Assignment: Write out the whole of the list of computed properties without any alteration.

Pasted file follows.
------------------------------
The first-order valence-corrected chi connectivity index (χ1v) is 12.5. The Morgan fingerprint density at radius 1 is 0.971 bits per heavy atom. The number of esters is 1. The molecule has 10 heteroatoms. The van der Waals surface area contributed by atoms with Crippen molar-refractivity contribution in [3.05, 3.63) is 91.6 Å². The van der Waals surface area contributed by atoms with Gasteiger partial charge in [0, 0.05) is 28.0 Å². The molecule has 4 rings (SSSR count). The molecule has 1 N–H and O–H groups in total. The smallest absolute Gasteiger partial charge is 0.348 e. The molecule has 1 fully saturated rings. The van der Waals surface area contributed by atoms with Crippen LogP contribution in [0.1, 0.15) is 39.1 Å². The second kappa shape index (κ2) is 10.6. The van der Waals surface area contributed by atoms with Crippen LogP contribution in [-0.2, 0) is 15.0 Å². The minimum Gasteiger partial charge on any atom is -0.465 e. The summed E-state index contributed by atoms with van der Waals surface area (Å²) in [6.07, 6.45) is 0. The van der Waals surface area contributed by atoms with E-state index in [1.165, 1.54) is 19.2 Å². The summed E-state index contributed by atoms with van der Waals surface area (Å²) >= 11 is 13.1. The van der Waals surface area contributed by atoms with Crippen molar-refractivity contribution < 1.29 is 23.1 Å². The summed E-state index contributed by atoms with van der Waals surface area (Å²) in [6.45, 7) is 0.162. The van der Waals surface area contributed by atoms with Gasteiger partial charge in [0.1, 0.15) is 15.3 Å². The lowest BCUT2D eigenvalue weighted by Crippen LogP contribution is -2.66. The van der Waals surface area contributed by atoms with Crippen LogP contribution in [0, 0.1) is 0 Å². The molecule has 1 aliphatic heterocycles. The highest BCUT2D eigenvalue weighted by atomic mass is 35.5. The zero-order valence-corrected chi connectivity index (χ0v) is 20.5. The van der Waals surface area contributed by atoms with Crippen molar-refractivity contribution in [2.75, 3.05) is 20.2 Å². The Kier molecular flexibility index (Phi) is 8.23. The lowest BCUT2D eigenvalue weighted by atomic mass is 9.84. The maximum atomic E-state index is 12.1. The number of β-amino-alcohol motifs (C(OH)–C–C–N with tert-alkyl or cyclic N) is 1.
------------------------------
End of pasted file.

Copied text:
The first-order valence-corrected chi connectivity index (χ1v) is 12.5. The Morgan fingerprint density at radius 1 is 0.971 bits per heavy atom. The number of esters is 1. The molecule has 10 heteroatoms. The van der Waals surface area contributed by atoms with Crippen molar-refractivity contribution in [3.05, 3.63) is 91.6 Å². The van der Waals surface area contributed by atoms with Gasteiger partial charge in [0, 0.05) is 28.0 Å². The molecule has 4 rings (SSSR count). The molecule has 1 N–H and O–H groups in total. The smallest absolute Gasteiger partial charge is 0.348 e. The molecule has 1 fully saturated rings. The van der Waals surface area contributed by atoms with Crippen LogP contribution in [0.1, 0.15) is 39.1 Å². The second kappa shape index (κ2) is 10.6. The van der Waals surface area contributed by atoms with Crippen LogP contribution in [-0.2, 0) is 15.0 Å². The minimum Gasteiger partial charge on any atom is -0.465 e. The summed E-state index contributed by atoms with van der Waals surface area (Å²) in [6.07, 6.45) is 0. The van der Waals surface area contributed by atoms with E-state index in [1.165, 1.54) is 19.2 Å². The summed E-state index contributed by atoms with van der Waals surface area (Å²) >= 11 is 13.1. The van der Waals surface area contributed by atoms with Crippen molar-refractivity contribution < 1.29 is 23.1 Å². The summed E-state index contributed by atoms with van der Waals surface area (Å²) in [6.45, 7) is 0.162. The van der Waals surface area contributed by atoms with Gasteiger partial charge in [0.1, 0.15) is 15.3 Å². The lowest BCUT2D eigenvalue weighted by Crippen LogP contribution is -2.66. The van der Waals surface area contributed by atoms with Crippen LogP contribution in [0, 0.1) is 0 Å². The molecule has 1 aliphatic heterocycles. The highest BCUT2D eigenvalue weighted by atomic mass is 35.5. The zero-order valence-corrected chi connectivity index (χ0v) is 20.5. The van der Waals surface area contributed by atoms with Crippen molar-refractivity contribution in [2.75, 3.05) is 20.2 Å². The Kier molecular flexibility index (Phi) is 8.23. The lowest BCUT2D eigenvalue weighted by atomic mass is 9.84. The maximum atomic E-state index is 12.1. The number of β-amino-alcohol motifs (C(OH)–C–C–N with tert-alkyl or cyclic N) is 1.